Casey Foundation: Persistent challenges hinder path to success for immigrants, children of color

by Wesley Brown (wesbrocomm@gmail.com) 115 views 

As President Donald Trump has given Congress a year-end timetable to overhaul the nation’s immigration policies or phase out the Deferred Action for Childhood Arrivals (DACA) program, a new study suggests state and federal policymakers should instead make additional investments in programs that provide better opportunities for children in immigrant families to succeed.

The Annie E. Casey Foundation on Tuesday (Oct. 24) released its 2017 “Race for Results: Building a Path to Opportunity for All Children” report, outlining persistent challenges in child well-being that hinder the success of children of color and kids living in immigrant families.

According to the report, children in immigrant families in Arkansas are more likely to live in or near poverty than most of their peers in other states, an indicator that underscores the importance of federal and state investments in programs that provide all children the opportunities they need to succeed.

The report, which includes data on all 50 states, shows that more than 80,000 children in Arkansas have one or more parents who were born abroad or are immigrants. More than two-thirds of those children – 69% – are growing up in low-income families, or those whose incomes are not higher than $40,320 for a family of three.

ARKANSAS COMPARISONS
By comparison, 52% of Arkansas children whose parents were both born in the United States live in low-income families. The racial and ethnic disparity in family income shows 76% of Arkansas’s Hispanic children living in low-income families, compared to 44% of non-Hispanic white children.

The latest Race for Results report concludes children in immigrant families face particular and significant challenges, though they’re doing better than their peers in non-immigrant families in some areas. Following are a few key numbers about children in Arkansas.

• Children learning English are half as likely as their peers to read on time, by fourth grade, with just 16% achieving that milestone compared to 33% for children who grow up speaking English in the home.

• Just 49% of 3- to 5-year-olds in immigrant families are enrolled in preschool, compared to 61% of children in U.S.-born families. Quality pre-kindergarten programs can make all the difference in preparing children to succeed in school, especially those who may not speak English at home.

• Foreign-born young adults from 19-26 are more likely to be working or in school (84%) than their U.S.-born counterparts (79%). Young adults in immigrant families are less likely to have an associate’s or higher degree (23%) compared to young adults in U.S.-born families (30%).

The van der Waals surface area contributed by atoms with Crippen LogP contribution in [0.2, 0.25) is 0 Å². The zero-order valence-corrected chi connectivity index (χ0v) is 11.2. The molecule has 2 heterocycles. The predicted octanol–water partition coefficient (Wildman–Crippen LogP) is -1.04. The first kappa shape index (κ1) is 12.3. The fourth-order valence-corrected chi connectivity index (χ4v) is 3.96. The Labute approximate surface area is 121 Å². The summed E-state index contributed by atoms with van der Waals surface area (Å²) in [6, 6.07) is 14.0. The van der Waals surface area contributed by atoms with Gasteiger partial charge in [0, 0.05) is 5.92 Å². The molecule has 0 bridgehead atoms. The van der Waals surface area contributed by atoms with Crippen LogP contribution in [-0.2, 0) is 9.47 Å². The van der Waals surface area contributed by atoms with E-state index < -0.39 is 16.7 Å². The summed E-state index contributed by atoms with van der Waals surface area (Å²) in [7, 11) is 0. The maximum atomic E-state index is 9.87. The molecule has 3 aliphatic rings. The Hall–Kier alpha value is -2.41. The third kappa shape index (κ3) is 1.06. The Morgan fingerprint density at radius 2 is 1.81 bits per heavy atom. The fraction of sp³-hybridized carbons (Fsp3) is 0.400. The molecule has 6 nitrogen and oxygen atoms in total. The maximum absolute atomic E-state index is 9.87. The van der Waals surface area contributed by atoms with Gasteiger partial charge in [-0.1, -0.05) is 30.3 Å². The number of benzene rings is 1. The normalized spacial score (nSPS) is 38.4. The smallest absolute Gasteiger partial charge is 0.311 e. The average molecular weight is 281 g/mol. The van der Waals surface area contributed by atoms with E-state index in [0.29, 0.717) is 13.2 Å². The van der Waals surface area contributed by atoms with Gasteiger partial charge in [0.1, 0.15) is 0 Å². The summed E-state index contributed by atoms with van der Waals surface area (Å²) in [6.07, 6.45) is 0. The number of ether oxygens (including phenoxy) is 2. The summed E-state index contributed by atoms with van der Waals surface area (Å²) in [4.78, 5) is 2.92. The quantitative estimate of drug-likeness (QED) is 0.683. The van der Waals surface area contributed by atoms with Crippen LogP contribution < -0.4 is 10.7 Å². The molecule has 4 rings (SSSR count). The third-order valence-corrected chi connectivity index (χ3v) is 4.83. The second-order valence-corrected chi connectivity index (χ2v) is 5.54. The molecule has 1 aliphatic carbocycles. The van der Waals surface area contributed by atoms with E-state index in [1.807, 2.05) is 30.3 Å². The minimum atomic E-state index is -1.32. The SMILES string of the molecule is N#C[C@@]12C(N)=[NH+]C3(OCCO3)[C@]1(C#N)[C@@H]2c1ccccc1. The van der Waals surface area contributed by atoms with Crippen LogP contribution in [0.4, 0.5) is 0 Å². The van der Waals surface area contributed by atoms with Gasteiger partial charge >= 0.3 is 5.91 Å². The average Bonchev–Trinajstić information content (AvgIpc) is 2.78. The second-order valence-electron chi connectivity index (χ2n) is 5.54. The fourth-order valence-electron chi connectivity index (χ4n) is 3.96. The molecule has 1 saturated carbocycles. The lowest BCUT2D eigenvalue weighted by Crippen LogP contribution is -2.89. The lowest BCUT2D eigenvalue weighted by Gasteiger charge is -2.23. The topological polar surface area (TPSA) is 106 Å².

• Children in immigrant families are much more likely to live in two-parent families (84%) than children whose parents were born in the U.S. (62%).

“This should serve as a wake-up call for community leaders, elected officials and policy makers statewide,” said Rich Huddleston, executive director of Arkansas Advocates for Children and Families (AACF). “This shows how much work we have to do. For Arkansas to reach its full economic potential, we have to close that enormous gap before it widens in another generation.”

MILESTONE MEASUREMENTS
The new report is the Casey’s Foundation second edition of the Race for Results series, first released in 2014. The first study, called “Building a Path to Opportunity for All Children,” suggested the odds are stacked against many children of color, who, along with their families, disproportionately lack those resources. The report also said by 2018, children of color would represent most children in the U.S.

A key piece of the earlier study was the unveiling of the Race for Results index, which compares how children are progressing on key milestones across ethnic groups at the national and state level. The index is based on 12 key indicators that measure a child’s success for each stage of life, grouped into four areas: early childhood, education and early work, family supports, and neighborhood context. The index calculates a single composite score for each group placed on a scale of one (lowest) to 1,000 (highest).

Overall, the index showed at the national level, no racial group has all children meeting all milestones. Across the U.S., Asian and Pacific Islander children had the highest index score at 776, followed by non-Hispanic White children at 704. Scores for Hispanic (404), American Indian (387) and African-American children (345) were lower, which held true in nearly every state.

“Differences in opportunity are evident from the earliest years of a child’s life. Too often, children of color grow up in environments where they experience high levels of poverty and violence,” the 2014 report said. “Such circumstances derail healthy development and lead to significant psychological and physiological trauma.”

For African American children, states that scored the lowest on the 2014 index were primarily located in the South, including Arkansas, Mississippi, Louisiana, Alabama and South Carolina. The Natural State ranked in the bottom ten with an index score of only 270 in the state-by-state comparison.

That study also showed that scoring on the index for white and Latino children in Arkansas were also below the national average at 577 and 369, respectively.

Nationwide, the Casey Foundation proposed four recommendations, which included expanding data collection, connecting data to investments and policymaking, implementing promising and evidence-based programs and practices and encouraging economic inclusion.

“Taken together, these recommendations will help ensure that all children and their families participate, prosper and achieve their full potential in an inclusive economy,” the report said.

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